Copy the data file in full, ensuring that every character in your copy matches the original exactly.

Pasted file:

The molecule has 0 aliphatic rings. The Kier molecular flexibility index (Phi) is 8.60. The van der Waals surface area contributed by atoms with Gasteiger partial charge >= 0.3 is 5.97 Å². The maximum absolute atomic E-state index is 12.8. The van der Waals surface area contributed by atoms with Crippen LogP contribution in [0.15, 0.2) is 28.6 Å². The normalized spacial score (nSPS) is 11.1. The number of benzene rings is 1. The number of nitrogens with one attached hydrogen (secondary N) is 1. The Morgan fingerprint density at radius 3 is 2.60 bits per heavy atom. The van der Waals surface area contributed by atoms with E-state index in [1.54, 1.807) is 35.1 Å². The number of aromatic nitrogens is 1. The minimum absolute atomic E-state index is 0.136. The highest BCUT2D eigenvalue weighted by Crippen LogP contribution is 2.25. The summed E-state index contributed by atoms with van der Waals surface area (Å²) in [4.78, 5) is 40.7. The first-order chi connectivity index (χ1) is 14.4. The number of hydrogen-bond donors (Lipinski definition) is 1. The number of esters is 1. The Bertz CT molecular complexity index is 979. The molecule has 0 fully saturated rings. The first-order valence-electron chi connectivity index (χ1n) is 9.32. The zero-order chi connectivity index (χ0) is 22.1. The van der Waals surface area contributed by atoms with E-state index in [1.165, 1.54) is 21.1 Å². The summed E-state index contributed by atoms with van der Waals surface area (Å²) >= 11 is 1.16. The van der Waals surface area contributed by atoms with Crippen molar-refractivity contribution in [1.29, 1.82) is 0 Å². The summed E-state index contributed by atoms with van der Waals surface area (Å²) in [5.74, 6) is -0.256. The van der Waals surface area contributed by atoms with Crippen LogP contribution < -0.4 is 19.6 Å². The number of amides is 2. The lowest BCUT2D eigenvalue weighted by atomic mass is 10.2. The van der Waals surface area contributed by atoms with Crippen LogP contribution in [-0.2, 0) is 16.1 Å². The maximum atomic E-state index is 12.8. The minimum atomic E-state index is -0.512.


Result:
The molecule has 0 aliphatic rings. The Kier molecular flexibility index (Phi) is 8.60. The van der Waals surface area contributed by atoms with Gasteiger partial charge >= 0.3 is 5.97 Å². The maximum absolute atomic E-state index is 12.8. The van der Waals surface area contributed by atoms with Crippen LogP contribution in [0.15, 0.2) is 28.6 Å². The normalized spacial score (nSPS) is 11.1. The number of benzene rings is 1. The number of nitrogens with one attached hydrogen (secondary N) is 1. The Morgan fingerprint density at radius 3 is 2.60 bits per heavy atom. The van der Waals surface area contributed by atoms with E-state index in [1.54, 1.807) is 35.1 Å². The number of aromatic nitrogens is 1. The minimum absolute atomic E-state index is 0.136. The highest BCUT2D eigenvalue weighted by Crippen LogP contribution is 2.25. The summed E-state index contributed by atoms with van der Waals surface area (Å²) in [4.78, 5) is 40.7. The first-order chi connectivity index (χ1) is 14.4. The number of hydrogen-bond donors (Lipinski definition) is 1. The number of esters is 1. The Bertz CT molecular complexity index is 979. The molecule has 0 fully saturated rings. The first-order valence-electron chi connectivity index (χ1n) is 9.32. The zero-order chi connectivity index (χ0) is 22.1. The van der Waals surface area contributed by atoms with E-state index in [1.165, 1.54) is 21.1 Å². The summed E-state index contributed by atoms with van der Waals surface area (Å²) >= 11 is 1.16. The van der Waals surface area contributed by atoms with Crippen molar-refractivity contribution in [1.29, 1.82) is 0 Å². The summed E-state index contributed by atoms with van der Waals surface area (Å²) in [5.74, 6) is -0.256. The van der Waals surface area contributed by atoms with Crippen LogP contribution < -0.4 is 19.6 Å². The number of amides is 2. The lowest BCUT2D eigenvalue weighted by atomic mass is 10.2. The van der Waals surface area contributed by atoms with Crippen LogP contribution in [-0.2, 0) is 16.1 Å². The maximum atomic E-state index is 12.8. The minimum atomic E-state index is -0.512.